Mailinglist Archive: opensuse (924 mails)

< Previous Next >
[opensuse] Re: Suse 12.2 and Windows 7 (again) won't dual boot HP laptop

It would appear that on Oct 20, Jim Sabatke did say:

I've just spent an enormous time, again, trying to get my HP laptop to dual
boot. I have created partitions. I "fixed" Windows after using gparted to
create the partition spaces so that it boots. I used the Windows partition
format and sizing tool to create partitions that the Suse install could see
and use.

That might have been part of the problem...
Last I knew it wasn't a good idea to use windows tools to create partitions
for Linux. I've never had problems resizing a vista partition with gparted.
But that to, could have been part of the problem. I've been googling and I
came across some articles that don't think it's wise to use a non-windows tool
to resize a windows 7 partition. I do wish I'd found that before my first
reply. Because I know I said I'd use gparted... What I perhaps should have
added was that no matter which tool I used to shrink the windows partition
with, I'd have thought about backing up my stuff (probably with clonezilla)
first. I'm sorry I didn't think to mention that step.

If I had to use the Windows partition sizing tool it would only
have been to shrink the windows partition, leaving the empty space as
unallocated "free spaced". Then I'd use a Linux tool to create the Linux
in the free space. For example the partitioning tool the Linux installer uses if
you select the custom {user defined} partition usage option during the install
should work more reliably for this than a Windows based tool.

Or, assuming you left the new empty space as unallocated free space I'd look
for an installer option to install to the free space, allowing it to create
whatever partitions it wanted to {within the free space...}

The Suse install appeared to run fine, except a bunch of errors at
the end that all seemed to be erroneous and ignorable (like "modprobe
hid_generic not found").

That sounds like the OpenSuSE install wasn't completely successful. Which
could be a problem because the MBR (master boot record) most likely now points
to the grub or grub2 files that should have been installed to /boot &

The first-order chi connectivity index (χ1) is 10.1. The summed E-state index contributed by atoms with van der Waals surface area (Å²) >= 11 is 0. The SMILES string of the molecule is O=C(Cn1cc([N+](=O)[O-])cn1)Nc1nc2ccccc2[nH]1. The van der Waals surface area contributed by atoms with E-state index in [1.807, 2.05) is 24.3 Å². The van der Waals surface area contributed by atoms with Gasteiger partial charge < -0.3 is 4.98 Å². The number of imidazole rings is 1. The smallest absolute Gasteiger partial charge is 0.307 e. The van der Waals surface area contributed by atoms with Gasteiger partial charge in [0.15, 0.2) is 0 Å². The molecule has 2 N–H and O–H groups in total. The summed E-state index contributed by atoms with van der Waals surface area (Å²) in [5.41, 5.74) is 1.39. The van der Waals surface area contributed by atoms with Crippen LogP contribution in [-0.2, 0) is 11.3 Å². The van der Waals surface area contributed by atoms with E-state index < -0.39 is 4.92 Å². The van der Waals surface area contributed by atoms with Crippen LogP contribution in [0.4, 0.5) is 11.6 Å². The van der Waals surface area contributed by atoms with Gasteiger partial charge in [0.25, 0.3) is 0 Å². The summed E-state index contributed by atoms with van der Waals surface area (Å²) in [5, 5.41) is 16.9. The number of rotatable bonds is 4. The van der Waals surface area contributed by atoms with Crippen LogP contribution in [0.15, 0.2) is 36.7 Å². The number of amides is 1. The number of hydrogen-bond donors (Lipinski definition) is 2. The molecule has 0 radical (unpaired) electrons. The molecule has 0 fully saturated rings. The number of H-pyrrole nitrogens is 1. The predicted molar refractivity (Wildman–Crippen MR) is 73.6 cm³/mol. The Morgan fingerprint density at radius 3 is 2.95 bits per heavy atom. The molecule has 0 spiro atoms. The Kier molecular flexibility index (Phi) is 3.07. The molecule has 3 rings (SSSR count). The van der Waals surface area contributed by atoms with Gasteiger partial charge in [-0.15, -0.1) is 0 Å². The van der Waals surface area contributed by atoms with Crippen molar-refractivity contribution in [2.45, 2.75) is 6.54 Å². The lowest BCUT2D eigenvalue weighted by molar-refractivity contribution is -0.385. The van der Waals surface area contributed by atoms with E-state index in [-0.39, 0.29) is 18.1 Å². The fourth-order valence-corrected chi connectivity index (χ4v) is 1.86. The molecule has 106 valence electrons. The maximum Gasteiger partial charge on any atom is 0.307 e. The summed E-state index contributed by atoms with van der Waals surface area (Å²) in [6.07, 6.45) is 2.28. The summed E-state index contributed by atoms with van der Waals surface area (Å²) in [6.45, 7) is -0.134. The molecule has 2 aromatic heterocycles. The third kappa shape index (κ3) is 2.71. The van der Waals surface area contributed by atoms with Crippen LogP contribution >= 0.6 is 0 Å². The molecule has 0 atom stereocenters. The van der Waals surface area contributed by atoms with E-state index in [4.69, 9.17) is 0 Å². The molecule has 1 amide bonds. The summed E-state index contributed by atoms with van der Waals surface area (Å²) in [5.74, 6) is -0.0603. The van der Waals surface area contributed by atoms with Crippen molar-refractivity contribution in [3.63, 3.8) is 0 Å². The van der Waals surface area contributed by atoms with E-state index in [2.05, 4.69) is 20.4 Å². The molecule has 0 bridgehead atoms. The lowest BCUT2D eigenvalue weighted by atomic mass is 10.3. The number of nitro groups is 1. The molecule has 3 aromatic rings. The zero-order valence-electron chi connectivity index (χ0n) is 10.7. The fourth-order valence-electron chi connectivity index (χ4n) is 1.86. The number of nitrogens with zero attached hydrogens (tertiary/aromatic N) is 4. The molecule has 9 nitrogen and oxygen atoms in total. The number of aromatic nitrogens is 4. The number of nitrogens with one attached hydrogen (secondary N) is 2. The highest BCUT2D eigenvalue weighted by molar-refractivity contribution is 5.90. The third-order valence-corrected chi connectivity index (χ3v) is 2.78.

/boot/grub on your new Linux filesystem. And if the installer was having
errors it might not have done that properly. Which could result in an
unbootable system.

Then, of course the laptop won't reboot, but there is where all of the "help"
sites I found online go in different directions. Of course, the Windows "fix"
disk I created gets Windows running again, but absolutely nothing I try, like
running "boot_fix" works. I can't really make boot_fix work because I can't
get it connected to the internet.

OK So you got windows running again. But the "fix" disk didn't do a good
enough job for it to connect to the internet. Is that right??

Well a lot would depend on what you mean by a "fix" disk. It might be that
it restored windows to a state before you configured your Internet access??

I've looked at a lot of searches and this seems to be a pretty common
problem, that some "gifted" people get through, and leaves everyone else
thinking there is no help out there.

Well I'm not so sure I'm exactly "gifted". I know that getting a new PC set up
to duel boot any version of Linux AND windows is something I find easier to do
than to explain. And I suspect that at least some of the truly gifted people
who truly know what they are doing forget how hard the documentation can be
for the un-initiated to understand. And it's likely that many of them tossed
windows off their systems before they ever got to find out what new devilry MS
cooked up for Windows 7 that makes it hard for people to multi-boot with it.

And likely some of them have been busy figuring out how to deal with the "UEFI
Secure Boot" that Microsoft wants to be enabled on Windows 8 machines...

I hate to recommend trashing an existing install. But if you can still boot
windows 7, but can't get OpenSuSE to run, Then perhaps the best course is to
assume that the installation failed. If you can still run Windows 7's partition
format and sizing tool, then you might try using it to return the Linux space to
unallocated free space. (Warning: This would destroy the files that grub needs
to boot anything with. But the next step I'd recommend should fix that.) Once
that's done you can try the OpenSuSE installation disk again. Only this time
use it's partitioning tool to create the Linux partition(s) from the
unallocated free space. You need at least one Linux partition for which you
need to make sure the installer plans to use "/" as a mount point. And it's
also a good idea to devote some space for a swap partition. I'm not the guy to
ask how big a swap you need however. Perhaps someone else will explain that

If you can't make the installer's partitioning tool work for you then:

While the hard drive space you intend to install to is in an unallocated "free
space" state you can look for an installer option to just use the free space and
let the installer decide how to configure the new partitions.

Hopefully when you try to install to Linux partitions that were created with
Linux tools the installation itself will complete without error resulting in a
fully functional grub boot capable of booting Linux and chainloading the
windows 7 loader on /dev/sda1...

Best of luck to you

| ~^~ ~^~
| <*> <*>
| ^ JtWdyP
| \___/

<< there's nothing like an idiot who thinks he knows everything, of >>
<< course, if I actually knew everything, I'd know I was an idiot. >>
To unsubscribe, e-mail: opensuse+unsubscribe@xxxxxxxxxxxx
To contact the owner, e-mail: opensuse+owner@xxxxxxxxxxxx

< Previous Next >